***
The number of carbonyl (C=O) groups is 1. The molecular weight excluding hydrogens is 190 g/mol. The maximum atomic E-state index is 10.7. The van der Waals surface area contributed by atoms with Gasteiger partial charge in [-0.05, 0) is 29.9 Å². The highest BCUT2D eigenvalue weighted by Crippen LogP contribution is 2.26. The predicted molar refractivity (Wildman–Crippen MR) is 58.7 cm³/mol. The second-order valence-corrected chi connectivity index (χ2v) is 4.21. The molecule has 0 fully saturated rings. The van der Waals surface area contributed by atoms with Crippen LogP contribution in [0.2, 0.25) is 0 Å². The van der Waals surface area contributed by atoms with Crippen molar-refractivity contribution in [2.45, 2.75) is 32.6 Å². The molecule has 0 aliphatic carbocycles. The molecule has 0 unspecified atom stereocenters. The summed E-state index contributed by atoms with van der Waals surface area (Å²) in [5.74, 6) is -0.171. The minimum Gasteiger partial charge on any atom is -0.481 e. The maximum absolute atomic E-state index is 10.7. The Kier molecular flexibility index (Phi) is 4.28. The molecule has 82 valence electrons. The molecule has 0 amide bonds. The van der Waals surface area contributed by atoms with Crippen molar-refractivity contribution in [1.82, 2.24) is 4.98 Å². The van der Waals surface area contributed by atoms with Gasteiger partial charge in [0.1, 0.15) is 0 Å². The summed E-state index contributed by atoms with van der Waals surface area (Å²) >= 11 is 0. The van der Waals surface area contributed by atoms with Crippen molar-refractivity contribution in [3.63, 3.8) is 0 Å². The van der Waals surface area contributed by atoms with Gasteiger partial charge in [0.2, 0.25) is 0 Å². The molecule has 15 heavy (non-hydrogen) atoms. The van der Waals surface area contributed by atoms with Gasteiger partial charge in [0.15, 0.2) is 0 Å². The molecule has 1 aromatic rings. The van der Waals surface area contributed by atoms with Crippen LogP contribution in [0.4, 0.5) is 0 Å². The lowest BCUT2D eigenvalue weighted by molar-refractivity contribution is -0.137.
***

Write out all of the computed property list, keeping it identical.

The number of carbonyl (C=O) groups is 1. The molecular weight excluding hydrogens is 190 g/mol. The maximum atomic E-state index is 10.7. The van der Waals surface area contributed by atoms with Gasteiger partial charge in [-0.05, 0) is 29.9 Å². The highest BCUT2D eigenvalue weighted by Crippen LogP contribution is 2.26. The predicted molar refractivity (Wildman–Crippen MR) is 58.7 cm³/mol. The second-order valence-corrected chi connectivity index (χ2v) is 4.21. The molecule has 0 fully saturated rings. The van der Waals surface area contributed by atoms with Crippen LogP contribution in [0.2, 0.25) is 0 Å². The van der Waals surface area contributed by atoms with Crippen molar-refractivity contribution in [2.45, 2.75) is 32.6 Å². The molecule has 0 aliphatic carbocycles. The molecule has 0 unspecified atom stereocenters. The summed E-state index contributed by atoms with van der Waals surface area (Å²) in [5.74, 6) is -0.171. The minimum Gasteiger partial charge on any atom is -0.481 e. The maximum absolute atomic E-state index is 10.7. The Kier molecular flexibility index (Phi) is 4.28. The molecule has 82 valence electrons. The molecule has 0 amide bonds. The van der Waals surface area contributed by atoms with Crippen molar-refractivity contribution in [1.82, 2.24) is 4.98 Å². The van der Waals surface area contributed by atoms with Gasteiger partial charge in [0.1, 0.15) is 0 Å². The summed E-state index contributed by atoms with van der Waals surface area (Å²) >= 11 is 0. The van der Waals surface area contributed by atoms with Crippen molar-refractivity contribution in [3.63, 3.8) is 0 Å². The van der Waals surface area contributed by atoms with Gasteiger partial charge in [0.2, 0.25) is 0 Å². The molecule has 15 heavy (non-hydrogen) atoms. The van der Waals surface area contributed by atoms with Gasteiger partial charge in [0.15, 0.2) is 0 Å². The molecule has 1 aromatic rings. The van der Waals surface area contributed by atoms with Crippen LogP contribution in [0.4, 0.5) is 0 Å². The lowest BCUT2D eigenvalue weighted by molar-refractivity contribution is -0.137.